PersonalBrain and the Commonplace Book

Maybe it is only due to my own growing interest in the topic, but it feels like I’ve been reading lately a lot more chatter about “Commonplace Books.” Here’s a classical definition of a commonplace book from wikipedia:

“Commonplace” is a translation of the Latin term locus communis (from Greek tópos koinós, see literary topos) which means “a theme or argument of general application”, such as a statement of proverbial wisdom. In this original sense, commonplace books were collections of such sayings, such as John Milton’s commonplace book. Scholars have expanded this usage to include any manuscript that collects material along a common theme by an individual.

Essentially, you can think of a commonplace book (CpB) as a notebook organized by topic. As I see it, a commonplace book is different from a journal or a diary in two significant ways:

  1. Journals and diaries are generally organized in chronologic order, while the CpB is ordered by topic.
  2. The content of journals and diaries is composed chiefly of information that flows from the direct experience of the writer; while the CpB is comprised of information generated from other sources. As such it is a way for the keeper of the CpB to organize knowledge and information gleened from outside his or her own experience — although the keeper will often include interpretations and other annotations.

Another significant aspect of the CpB is that it tends to be miscellaneous. That is, it isn’t composed for a specific project… it is not the place you would organize a history paper or marketing project. Information stored in the CpB might be used in such projects; in fact, if you’re not using this information at some point, you may be wasting your time. But you don’t start a CpB to manage an advertising campaign.

There are many different computer applications that lend themselves to being effective vessels for building a CpB, and choosing one has been a little difficult, but I’ve finally become comfortable with PersonalBrain.

The top level of my PersonalBrain commonplace book.

There are several reasons I like PersonalBrain for this purpose. First, it’s primary organizational scheme is the “thought,” which works exactly as I envision a CpB working — topic-organized (for the rest of this post I will use the term topic instead of thought because that’s more relevant for a CpB). But most topics are related to other topics in complex ways, and PersonalBrain is built to show these relations.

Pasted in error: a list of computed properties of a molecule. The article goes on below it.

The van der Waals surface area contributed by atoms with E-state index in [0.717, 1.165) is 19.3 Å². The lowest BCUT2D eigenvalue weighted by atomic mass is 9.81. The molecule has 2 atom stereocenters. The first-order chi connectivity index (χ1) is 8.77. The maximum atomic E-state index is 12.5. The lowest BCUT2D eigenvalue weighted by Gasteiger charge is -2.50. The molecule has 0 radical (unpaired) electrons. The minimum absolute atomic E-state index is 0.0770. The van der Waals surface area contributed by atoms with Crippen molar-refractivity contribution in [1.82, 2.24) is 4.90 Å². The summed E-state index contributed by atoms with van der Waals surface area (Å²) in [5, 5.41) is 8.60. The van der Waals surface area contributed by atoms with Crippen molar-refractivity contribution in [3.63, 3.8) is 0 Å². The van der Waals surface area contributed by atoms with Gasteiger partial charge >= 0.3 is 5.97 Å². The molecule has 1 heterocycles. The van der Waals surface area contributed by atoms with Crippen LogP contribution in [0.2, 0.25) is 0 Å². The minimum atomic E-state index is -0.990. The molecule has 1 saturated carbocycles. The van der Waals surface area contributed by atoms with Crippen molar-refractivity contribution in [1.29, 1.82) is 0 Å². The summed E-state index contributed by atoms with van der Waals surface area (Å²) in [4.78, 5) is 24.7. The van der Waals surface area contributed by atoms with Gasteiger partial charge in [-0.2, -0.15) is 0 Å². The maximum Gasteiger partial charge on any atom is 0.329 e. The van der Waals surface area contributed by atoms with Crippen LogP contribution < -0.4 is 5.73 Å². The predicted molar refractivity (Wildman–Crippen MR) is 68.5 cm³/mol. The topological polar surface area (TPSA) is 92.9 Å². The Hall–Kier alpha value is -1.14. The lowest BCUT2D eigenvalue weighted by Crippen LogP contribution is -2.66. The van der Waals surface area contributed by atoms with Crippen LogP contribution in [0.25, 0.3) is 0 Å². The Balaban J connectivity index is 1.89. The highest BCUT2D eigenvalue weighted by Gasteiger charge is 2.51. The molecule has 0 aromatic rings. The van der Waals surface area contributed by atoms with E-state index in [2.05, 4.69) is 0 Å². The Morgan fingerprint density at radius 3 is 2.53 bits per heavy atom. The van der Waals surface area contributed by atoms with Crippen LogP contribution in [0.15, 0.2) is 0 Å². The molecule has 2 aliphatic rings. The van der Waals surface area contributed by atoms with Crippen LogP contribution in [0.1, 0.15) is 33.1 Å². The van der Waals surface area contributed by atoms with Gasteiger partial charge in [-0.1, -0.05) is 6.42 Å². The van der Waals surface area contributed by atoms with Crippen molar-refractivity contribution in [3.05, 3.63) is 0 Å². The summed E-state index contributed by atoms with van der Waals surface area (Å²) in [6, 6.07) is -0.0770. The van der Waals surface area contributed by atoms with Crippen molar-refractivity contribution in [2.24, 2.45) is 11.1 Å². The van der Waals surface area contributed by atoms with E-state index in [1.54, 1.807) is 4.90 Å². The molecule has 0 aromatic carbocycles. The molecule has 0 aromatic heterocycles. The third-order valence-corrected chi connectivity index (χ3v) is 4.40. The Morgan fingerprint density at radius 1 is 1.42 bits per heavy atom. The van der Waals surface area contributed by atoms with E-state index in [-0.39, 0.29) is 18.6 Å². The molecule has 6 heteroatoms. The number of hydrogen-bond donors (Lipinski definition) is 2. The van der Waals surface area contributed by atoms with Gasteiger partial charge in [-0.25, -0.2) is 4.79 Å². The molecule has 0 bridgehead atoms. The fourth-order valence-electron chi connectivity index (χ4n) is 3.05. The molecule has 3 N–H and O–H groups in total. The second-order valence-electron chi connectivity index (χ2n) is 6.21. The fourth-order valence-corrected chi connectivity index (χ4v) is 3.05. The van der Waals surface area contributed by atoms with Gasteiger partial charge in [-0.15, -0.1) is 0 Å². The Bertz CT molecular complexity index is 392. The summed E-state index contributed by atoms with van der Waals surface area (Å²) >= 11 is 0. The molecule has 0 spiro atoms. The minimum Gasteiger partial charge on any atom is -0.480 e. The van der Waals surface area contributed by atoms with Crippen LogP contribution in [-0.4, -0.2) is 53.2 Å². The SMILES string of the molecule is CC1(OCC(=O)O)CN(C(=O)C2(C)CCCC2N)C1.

My commonplace book drilled down to a more specific topic.

Each topic in PersonalBrain becomes the nucleous for various related information. You can clip an image from your screen to include with the topic. You can add numerous attachments — files, URLs. In the screenshot below, I’ve drilled down to one of my favorite books, The Right Stuff:

I've drilled down to one of my favorite books, The Right Stuff, where you can see a wealth of related information.

A great deal of information is revealed about the book just from the details on the screen. You can see that it was written by Tom Wolfe, who also wrote Bonfire of the Vanities. You can see that it is about the Mercury space program. You can see that it has a related topic also called The Right Stuff — which turns out to be the movie based on the book. Along the tool bar panel in the lower third of the screen, I have written some notes about the book (left side of the screen); there’s a link to the wikipedia page about the book (center). I could tag this entry — which I have not — and that would show up in the black box on the right.

To me, this is ideally how a commonplace book should work. I do wish that PersonalBrain had a better note editor, but that’s not that big a deal. If I want to write more extensively in a better word processor, I can attach a Word file.

The other thing advantageous about using PersonalBrain is that I can keep my CpB synched between my work PC running Windows and my personal MacBook.

Advertisements

3 comments

Leave a Reply

Fill in your details below or click an icon to log in:

WordPress.com Logo

You are commenting using your WordPress.com account. Log Out / Change )

Twitter picture

You are commenting using your Twitter account. Log Out / Change )

Facebook photo

You are commenting using your Facebook account. Log Out / Change )

Google+ photo

You are commenting using your Google+ account. Log Out / Change )

Connecting to %s